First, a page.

Planning is key.
“Make sure you see all the details, because once people are outside the plant, to bring extra people in or to bring people back from vacation is going to be difficult,” Calderon said. “You need to plan it as early as possible.”
The December shutdown is used by Blackhawk for major projects. Last year, the company installed robotic cells for the grinding area. Every project has a timeline, and Blackhawk uses software so everybody can access a timeline on mobile devices. There is a project manager who follows the different activities during different days, and there are more meetings between Calderon and other managers for progress reports.
“Sometimes, you have a little bit of a delay,” Calderon said. “But if you follow the plans with discipline, you will get results. Make sure that everyone that needs to be involved is involved.”
As Calderon alluded to, the planning for a scheduled-maintenance shutdown is not a light issue. It requires time, calculations and a coordinated effort between all departments. One key is to make sure the foundry’s customers are still being served, and Calderon said Blackhawk takes that into consideration.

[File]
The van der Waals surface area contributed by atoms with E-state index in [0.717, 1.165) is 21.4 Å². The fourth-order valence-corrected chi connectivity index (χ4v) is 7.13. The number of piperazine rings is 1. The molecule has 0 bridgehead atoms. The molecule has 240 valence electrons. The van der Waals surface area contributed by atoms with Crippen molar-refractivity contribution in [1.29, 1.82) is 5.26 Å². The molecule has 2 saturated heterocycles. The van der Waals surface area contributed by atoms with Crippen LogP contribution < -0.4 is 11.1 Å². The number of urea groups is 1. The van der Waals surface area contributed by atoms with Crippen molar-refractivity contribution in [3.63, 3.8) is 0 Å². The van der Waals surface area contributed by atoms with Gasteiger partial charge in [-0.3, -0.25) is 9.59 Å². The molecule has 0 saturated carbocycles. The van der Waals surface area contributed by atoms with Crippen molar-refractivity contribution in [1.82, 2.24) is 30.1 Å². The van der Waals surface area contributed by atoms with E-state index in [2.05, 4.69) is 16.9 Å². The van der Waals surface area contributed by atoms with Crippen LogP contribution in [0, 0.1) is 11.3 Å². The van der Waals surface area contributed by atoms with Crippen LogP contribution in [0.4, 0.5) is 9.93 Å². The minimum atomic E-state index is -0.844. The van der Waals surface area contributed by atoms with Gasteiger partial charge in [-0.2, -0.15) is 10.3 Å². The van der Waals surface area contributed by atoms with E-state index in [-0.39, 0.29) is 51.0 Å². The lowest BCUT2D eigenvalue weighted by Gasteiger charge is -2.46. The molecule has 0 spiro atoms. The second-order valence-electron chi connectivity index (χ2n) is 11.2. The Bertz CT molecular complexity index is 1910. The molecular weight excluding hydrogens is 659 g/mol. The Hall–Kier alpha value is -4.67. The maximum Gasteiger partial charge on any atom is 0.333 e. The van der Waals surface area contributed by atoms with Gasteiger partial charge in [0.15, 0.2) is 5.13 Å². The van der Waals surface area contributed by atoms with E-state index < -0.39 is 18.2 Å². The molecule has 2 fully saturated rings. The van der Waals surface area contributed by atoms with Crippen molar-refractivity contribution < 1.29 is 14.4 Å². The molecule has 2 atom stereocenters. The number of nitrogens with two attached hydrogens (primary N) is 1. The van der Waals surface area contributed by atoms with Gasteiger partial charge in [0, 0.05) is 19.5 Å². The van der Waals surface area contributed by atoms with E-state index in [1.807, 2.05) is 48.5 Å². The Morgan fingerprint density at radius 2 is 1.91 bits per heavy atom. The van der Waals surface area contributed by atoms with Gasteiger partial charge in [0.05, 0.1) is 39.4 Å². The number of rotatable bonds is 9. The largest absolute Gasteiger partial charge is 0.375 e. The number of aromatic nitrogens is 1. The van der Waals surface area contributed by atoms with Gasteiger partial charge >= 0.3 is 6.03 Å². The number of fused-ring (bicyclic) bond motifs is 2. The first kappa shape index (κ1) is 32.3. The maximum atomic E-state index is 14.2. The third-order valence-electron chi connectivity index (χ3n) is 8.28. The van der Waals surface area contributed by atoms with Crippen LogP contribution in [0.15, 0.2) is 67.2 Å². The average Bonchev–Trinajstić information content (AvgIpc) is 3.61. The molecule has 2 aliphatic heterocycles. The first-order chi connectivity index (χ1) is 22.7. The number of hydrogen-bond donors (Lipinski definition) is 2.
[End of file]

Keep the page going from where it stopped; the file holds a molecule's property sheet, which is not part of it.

For Blackhawk, those customers might be undergoing their own planned maintenance.
“Normally, our customers also have a shutdown. Some of them have shutdowns twice a year if they are in construction or agriculture. They have a one-week shutdown in the summer, and a two-week shutdown in December around Christmas,” he said. “We have monthly meetings with them to hear their scheduling and production forecasts. We plan the shutdowns together in December.
“We use the same time they are going to be stopping. Sometimes we need a couple days more. We plan to make sure they have enough castings to get their work done.”
As for the foundry workers who might not be directly involved in the maintenance shutdowns, Calderon said the company tries to give them breaks “as much as possible.” However, if an area needs new equipment, the workers need to be familiar with the change and be ready to produce when the shutdown is complete, usually around the first week of January.
“It depends on the area. If the finishing area is involved, you want to bring the team leaders back a couple days before to make sure everything is going to work normally,” Calderon said. “You have to make sure the equipment is going to work properly.”
Aarrowcast (Shawano, Wisconsin)
A producer of more than 50,000 tons of gray and ductile iron castings annually, AFS Corporate Member Aarrowcast does not carry out long planned-maintenance shutdowns. Instead, they are performed in shorter group blocks that are staggered over long weekends.